Just How Bad is the Pollution in the Mississippi River?
The Mississippi River is one of the most polluted rivers in the entire United States. That part isn't necessarily a surprise. Like I did earlier this summer, I took a Dubuque boat cruise on the river with some friends this weekend, and at one point, just looked at how filthy, mucky, and ugly the water of the once-pristine river is.
Some outlets peg the Mississippi River as the second most polluted river in the country, but those metrics are difficult to quantify. Intuition and general knowledge of pollution suggests that the problem lies with the common offenders: cigarette butts, plastic soda rings, plastic bottles, and other junk...
While of course these elements sadly do find themselves in the Mississippi River, the problem is a lot more significant, and as a result, harder to stop.
For additional context: the Mississippi River is one of the largest rivers in the entire world. It borders Iowa, Illinois, and seven other states, and empties into the Gulf of Mexico. In 2022, it ranked sixth on American Rivers' Most Endangered Rivers list. It was its sixth appearance on said list since 1992.
The problem with the Mississippi River goes beyond conventional garbage pollution, per NPS.gov:
Stretches of the Mississippi River within the park corridor exceed water quality standards for mercury, bacteria, sediment, PCBs (polychlorinated biphenyl), and nutrients. Unfortunately, these "impairments" can make the water unsuitable for fishing, swimming, and drinking.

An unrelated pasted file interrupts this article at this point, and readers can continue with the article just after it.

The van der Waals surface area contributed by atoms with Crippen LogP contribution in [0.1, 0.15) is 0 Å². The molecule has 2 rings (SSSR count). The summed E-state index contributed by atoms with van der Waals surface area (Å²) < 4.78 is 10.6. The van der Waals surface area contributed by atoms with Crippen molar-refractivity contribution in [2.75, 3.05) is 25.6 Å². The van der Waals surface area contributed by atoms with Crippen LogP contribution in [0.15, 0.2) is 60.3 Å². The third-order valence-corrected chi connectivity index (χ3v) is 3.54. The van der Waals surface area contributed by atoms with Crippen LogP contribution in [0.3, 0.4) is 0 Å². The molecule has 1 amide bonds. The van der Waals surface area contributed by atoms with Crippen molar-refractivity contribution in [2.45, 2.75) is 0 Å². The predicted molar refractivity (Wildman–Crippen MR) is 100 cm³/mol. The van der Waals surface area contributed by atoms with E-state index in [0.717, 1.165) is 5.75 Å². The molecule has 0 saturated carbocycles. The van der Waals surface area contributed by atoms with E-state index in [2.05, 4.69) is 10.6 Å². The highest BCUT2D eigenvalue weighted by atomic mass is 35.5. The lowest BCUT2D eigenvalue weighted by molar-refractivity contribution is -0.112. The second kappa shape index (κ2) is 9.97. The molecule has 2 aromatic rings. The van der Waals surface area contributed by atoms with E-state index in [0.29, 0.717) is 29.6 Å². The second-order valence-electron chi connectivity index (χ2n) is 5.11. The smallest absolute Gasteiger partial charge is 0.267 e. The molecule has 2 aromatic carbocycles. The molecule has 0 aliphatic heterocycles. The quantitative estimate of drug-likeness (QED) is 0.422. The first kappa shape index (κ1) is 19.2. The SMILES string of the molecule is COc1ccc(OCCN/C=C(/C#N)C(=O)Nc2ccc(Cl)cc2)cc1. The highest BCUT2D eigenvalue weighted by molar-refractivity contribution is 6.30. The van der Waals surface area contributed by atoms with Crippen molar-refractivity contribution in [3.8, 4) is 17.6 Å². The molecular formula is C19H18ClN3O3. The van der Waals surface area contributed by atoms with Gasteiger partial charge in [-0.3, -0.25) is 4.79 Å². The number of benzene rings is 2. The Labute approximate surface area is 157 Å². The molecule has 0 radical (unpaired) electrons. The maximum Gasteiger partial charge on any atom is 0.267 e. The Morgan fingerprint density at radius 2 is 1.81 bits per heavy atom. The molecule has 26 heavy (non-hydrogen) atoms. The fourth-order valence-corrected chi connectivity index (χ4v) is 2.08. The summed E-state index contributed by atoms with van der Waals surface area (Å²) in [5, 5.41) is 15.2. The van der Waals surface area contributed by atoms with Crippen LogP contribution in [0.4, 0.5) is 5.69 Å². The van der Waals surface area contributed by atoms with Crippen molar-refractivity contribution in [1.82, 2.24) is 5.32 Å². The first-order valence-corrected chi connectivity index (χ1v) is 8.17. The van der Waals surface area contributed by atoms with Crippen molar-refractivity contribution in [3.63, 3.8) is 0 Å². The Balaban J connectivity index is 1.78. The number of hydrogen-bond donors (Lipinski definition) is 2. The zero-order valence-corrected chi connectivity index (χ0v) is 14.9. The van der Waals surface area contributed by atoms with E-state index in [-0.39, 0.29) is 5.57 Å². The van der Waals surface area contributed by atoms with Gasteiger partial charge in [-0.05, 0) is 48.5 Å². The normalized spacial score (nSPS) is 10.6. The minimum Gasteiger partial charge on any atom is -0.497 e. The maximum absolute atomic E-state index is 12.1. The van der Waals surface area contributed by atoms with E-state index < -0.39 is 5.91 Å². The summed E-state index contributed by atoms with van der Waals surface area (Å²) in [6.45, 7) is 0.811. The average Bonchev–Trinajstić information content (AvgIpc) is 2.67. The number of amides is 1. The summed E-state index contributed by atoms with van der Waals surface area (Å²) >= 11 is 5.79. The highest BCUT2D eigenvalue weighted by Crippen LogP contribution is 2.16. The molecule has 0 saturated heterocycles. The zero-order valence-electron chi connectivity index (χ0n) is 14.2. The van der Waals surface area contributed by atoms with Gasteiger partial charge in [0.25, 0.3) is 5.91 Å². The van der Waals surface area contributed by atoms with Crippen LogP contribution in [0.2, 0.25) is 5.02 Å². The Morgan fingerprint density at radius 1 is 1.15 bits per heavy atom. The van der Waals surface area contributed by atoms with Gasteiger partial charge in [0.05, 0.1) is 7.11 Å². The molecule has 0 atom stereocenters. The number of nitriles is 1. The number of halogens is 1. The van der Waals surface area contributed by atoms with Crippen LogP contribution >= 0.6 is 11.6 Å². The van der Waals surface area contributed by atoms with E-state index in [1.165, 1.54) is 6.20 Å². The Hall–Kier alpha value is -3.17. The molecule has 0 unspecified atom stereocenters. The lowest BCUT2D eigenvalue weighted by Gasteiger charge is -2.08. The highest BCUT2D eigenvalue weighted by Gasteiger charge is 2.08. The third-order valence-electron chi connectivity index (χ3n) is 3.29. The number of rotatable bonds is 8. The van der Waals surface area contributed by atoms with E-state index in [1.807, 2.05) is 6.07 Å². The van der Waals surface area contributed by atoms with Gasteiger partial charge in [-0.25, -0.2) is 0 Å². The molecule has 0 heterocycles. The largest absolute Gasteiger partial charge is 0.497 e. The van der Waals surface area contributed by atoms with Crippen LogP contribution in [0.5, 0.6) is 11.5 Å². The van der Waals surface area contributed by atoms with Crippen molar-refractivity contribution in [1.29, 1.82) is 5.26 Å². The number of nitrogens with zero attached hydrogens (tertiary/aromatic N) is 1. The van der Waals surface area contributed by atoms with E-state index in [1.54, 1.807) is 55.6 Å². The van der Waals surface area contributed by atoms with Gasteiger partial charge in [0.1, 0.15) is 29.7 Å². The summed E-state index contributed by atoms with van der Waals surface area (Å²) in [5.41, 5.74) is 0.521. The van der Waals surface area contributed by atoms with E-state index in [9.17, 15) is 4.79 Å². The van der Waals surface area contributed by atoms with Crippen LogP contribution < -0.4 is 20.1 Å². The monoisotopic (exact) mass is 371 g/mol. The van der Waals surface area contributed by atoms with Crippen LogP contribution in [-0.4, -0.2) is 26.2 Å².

Nitrogen and phosphorous fertilizer runoff from Iowa and other neighboring farm states contribute to the significantly large "dead zone" that fails to support aquatic life, per The Des Moines Register and the aforementioned endangered rivers list. In 2022, the dead zone was about the size of the state of Hawaii.
To date, the Mississippi River supports about $400 billion in commercial activity, along with over one million jobs. This country is incredibly reliant on the Mighty Mississippi to flow, but the degradation has been slow, painful, and punitive.
The brown color of the Mississippi River is caused by sediment and is the reason this large mass of water is often referred to as the Big Muddy. Fertilizer contaminants in the Mississippi are responsible for a dead zone of 6000 to 8000 square miles located where the river runs into the Gulf of Mexico.
This is why when the river dips below normal levels, or rises to the level where catastrophic flooding is imminent, the state of the Mississippi becomes a national story. The pollution levels are significantly concerning, but due to farming habits, there really is no clean nor imminent solution to fix it.
Read more about the state of Mississippi River pollution on The Des Moines Register's website.